Woods for Water on the River Test

Having attended the first stakeholder group meeting with the newly formed Test and Itchen Catchment partnership, it was great to see them celebrating the first year with a 'Rivers Week' for partners. It was a good excuse to see more of the River Test too. The 'woods for water' afternoon was hosted at  Timsbury Fishing with a series of talks, first by staff from the South Downs National Park, the Woodlands Trust and the Hampshire Wildlife Trust, who co-host the Catchment Partnership with the Wessex Chalk Stream and Rivers Trust. These covered some of the advantages of riparian trees that we are familiar with – stabilising banks, shading the stream (important in the south) and enriching the biodiversity as well as providing a natural source of woody features. A new one to me was protecting the river from pesticide spray drift.

The South Downs National park has also been mapping the benefits of tree planting off river, using opportunity mapping to locate optimum areas for trees to reduce nutrient loss (nitrate leaching and phosphate/sediment run off) and thus protect source protection zones. As in the Poole Harbour Catchment and South West (West Country Rivers Trust) these maps help ensure that measures delivered for one problem achieve the most benefits. The South Downs’ map shown received great reviews in communicating the catchment issues to the audience.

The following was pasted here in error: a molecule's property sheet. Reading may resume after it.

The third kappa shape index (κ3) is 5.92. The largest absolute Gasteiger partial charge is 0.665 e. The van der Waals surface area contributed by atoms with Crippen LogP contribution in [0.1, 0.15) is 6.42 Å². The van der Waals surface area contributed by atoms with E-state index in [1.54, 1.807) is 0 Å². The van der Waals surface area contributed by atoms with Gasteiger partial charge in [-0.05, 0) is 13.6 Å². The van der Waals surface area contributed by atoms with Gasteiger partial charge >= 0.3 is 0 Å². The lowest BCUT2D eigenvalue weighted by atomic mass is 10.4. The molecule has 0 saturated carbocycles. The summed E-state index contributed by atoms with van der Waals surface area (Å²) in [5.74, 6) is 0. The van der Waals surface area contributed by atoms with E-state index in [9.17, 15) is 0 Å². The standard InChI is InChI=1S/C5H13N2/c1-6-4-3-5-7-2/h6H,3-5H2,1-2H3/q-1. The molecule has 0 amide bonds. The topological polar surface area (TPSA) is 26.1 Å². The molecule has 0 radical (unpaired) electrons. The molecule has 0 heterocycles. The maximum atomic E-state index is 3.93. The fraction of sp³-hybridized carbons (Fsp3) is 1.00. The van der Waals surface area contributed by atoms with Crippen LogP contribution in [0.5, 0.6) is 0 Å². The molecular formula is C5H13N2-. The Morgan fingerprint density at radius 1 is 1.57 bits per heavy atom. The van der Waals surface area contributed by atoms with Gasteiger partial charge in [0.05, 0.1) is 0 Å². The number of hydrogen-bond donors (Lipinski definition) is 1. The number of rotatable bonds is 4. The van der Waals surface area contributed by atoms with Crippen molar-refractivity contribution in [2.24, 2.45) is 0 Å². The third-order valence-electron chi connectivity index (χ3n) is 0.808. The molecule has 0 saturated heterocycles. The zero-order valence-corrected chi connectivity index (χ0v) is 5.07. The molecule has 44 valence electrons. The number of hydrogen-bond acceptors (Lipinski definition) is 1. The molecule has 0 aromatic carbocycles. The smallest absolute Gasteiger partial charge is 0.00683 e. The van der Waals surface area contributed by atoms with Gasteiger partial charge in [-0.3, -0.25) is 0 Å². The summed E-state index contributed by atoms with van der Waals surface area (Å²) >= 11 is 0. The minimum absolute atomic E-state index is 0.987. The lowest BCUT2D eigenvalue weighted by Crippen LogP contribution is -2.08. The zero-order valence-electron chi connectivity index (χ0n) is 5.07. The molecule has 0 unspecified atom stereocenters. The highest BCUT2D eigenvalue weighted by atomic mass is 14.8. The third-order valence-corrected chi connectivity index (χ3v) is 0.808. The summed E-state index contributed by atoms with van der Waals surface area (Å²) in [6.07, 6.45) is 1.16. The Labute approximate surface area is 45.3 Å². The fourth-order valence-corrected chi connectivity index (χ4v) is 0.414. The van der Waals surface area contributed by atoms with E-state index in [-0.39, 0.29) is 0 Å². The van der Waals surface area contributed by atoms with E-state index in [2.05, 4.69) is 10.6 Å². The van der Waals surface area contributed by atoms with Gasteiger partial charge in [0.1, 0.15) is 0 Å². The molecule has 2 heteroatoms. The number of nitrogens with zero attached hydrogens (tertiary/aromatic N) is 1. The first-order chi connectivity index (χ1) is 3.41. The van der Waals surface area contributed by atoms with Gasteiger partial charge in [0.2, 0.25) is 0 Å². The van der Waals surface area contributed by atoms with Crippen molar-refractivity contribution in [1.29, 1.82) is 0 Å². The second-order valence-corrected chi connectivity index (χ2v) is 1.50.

Out on the riverbank we admired the classic chalk fishing beat at Timsbury where a plantation of poplars, originally planted for matchsticks, had been hastily reduced after some near misses from rotten branches. In keeping with the Woods theme, the Poplar removal had been followed by some more sympathetic planting with native trees (including sallow, willow, alder and hawthorn) supported by the rotary club volunteers. With a small scrape holding ground water, it is hoped that the local reeds will move in too, forming a natural wet woodland just back from the river’s edge. There was much discussion on how to protect the young trees, especially from deer grazing.

This woodland reinstatement followed a nearby reed swamp and pond development which formed when a drainage ditch collapsed. This now provides a home to a range of water birds in the drained river valley and shows what can also be achieved by doing nothing but leaving it to nature. Hopefully the wet woodland will work as well and the Rivers Week will encourage more of the partners on the Test and Itchen to promote woodlands to help rivers.

Fiona Bowles, RRC Chair



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